Our warming climate does seem to be affecting bees especially hives that have been sheltered from cold winds.
Its now only 16th March and on today's first apiary inspections the 3 hives at one sheltered apiary site (breeding stock) in Welwyn are so advanced that they already all have drones and one colony has made a few large, well formed queen cells. I assume these to be supercedure which have been removed. The queen is laying well with eggs present and winter stores are still plentiful. I have increased space with the addition of one super per colony.
Two of these hives were on open screen floors (one a WBC and the other a National) the OMF's did not stop them building up early.
I also noted, like others, that drones were around until late in the Autumn last year - until end of October. If they are emerging now this means that the bees had already started rearing beginning February.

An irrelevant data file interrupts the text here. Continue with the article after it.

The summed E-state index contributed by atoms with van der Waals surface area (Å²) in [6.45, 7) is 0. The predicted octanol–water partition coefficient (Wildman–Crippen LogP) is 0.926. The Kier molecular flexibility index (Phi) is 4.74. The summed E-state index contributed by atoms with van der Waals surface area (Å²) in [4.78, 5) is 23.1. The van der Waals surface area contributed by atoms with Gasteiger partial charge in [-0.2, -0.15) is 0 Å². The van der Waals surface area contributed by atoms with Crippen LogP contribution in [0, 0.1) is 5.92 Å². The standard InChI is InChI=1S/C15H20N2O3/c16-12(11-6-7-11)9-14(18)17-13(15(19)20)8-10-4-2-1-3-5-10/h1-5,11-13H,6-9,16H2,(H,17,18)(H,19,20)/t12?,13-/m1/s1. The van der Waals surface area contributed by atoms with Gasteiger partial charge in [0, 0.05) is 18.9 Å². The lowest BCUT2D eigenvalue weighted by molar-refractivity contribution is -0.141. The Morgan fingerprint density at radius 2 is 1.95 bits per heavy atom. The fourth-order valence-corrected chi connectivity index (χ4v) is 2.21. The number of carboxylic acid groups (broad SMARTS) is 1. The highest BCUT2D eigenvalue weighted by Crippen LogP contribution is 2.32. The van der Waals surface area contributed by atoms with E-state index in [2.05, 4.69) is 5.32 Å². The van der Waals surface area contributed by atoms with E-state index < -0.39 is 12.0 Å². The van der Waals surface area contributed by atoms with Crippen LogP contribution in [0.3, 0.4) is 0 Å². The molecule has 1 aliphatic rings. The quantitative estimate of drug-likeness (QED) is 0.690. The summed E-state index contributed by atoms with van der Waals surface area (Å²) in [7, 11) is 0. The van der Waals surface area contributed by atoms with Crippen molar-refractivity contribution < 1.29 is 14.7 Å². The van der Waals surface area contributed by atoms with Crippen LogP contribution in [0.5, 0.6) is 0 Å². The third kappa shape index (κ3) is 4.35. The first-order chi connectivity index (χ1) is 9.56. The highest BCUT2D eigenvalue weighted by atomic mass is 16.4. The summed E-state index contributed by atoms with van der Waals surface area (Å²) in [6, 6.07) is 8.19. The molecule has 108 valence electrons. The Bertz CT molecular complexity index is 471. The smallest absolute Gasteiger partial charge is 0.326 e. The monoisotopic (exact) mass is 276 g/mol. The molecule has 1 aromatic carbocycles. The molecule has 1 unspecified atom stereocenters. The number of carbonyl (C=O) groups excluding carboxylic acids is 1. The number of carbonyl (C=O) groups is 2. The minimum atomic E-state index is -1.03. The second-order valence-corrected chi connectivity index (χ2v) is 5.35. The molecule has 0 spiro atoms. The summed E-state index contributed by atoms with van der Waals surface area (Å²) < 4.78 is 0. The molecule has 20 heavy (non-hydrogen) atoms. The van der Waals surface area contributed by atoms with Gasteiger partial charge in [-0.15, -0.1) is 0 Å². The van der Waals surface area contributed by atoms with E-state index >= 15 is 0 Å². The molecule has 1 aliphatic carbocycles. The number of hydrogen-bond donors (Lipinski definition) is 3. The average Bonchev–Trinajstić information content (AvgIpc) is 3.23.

Varroa on the other hand seem none existent or at least have not made me aware of their presence so far this Spring and this could be due to thymol crystal treatments in August/September?
Our other apiary site (all nationals) at Raffin Green is more exposed to the prevailing winds and all hives are also building up but not as advanced as at my other sheltered site.
Even with all the rain over the winter there was no evidence of mouldy comb within any of the colonies. This would indicate that the warmer average temperatures have perhaps prevented condensation building up on the underside of the crown boards. Also thymol being at antifungal may have a lot to do with this?